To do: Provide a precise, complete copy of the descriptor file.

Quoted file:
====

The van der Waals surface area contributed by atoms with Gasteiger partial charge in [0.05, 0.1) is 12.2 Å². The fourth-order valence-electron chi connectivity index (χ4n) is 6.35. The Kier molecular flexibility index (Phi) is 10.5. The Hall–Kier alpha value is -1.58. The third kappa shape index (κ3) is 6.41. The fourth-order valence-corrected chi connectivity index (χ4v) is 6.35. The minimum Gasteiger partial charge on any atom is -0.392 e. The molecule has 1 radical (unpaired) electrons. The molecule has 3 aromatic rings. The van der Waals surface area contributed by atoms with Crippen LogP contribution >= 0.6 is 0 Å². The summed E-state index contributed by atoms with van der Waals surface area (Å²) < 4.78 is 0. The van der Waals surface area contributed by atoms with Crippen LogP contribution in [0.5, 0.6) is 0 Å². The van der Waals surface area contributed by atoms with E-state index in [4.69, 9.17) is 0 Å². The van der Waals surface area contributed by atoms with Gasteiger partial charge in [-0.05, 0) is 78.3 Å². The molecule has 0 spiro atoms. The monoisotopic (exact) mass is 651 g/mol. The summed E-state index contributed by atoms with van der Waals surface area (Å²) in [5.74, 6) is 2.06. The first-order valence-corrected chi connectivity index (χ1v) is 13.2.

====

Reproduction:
The van der Waals surface area contributed by atoms with Gasteiger partial charge in [0.05, 0.1) is 12.2 Å². The fourth-order valence-electron chi connectivity index (χ4n) is 6.35. The Kier molecular flexibility index (Phi) is 10.5. The Hall–Kier alpha value is -1.58. The third kappa shape index (κ3) is 6.41. The fourth-order valence-corrected chi connectivity index (χ4v) is 6.35. The minimum Gasteiger partial charge on any atom is -0.392 e. The molecule has 1 radical (unpaired) electrons. The molecule has 3 aromatic rings. The van der Waals surface area contributed by atoms with Crippen LogP contribution >= 0.6 is 0 Å². The summed E-state index contributed by atoms with van der Waals surface area (Å²) < 4.78 is 0. The van der Waals surface area contributed by atoms with Crippen LogP contribution in [0.5, 0.6) is 0 Å². The van der Waals surface area contributed by atoms with E-state index in [4.69, 9.17) is 0 Å². The van der Waals surface area contributed by atoms with Gasteiger partial charge in [-0.05, 0) is 78.3 Å². The molecule has 0 spiro atoms. The monoisotopic (exact) mass is 651 g/mol. The summed E-state index contributed by atoms with van der Waals surface area (Å²) in [5.74, 6) is 2.06. The first-order valence-corrected chi connectivity index (χ1v) is 13.2.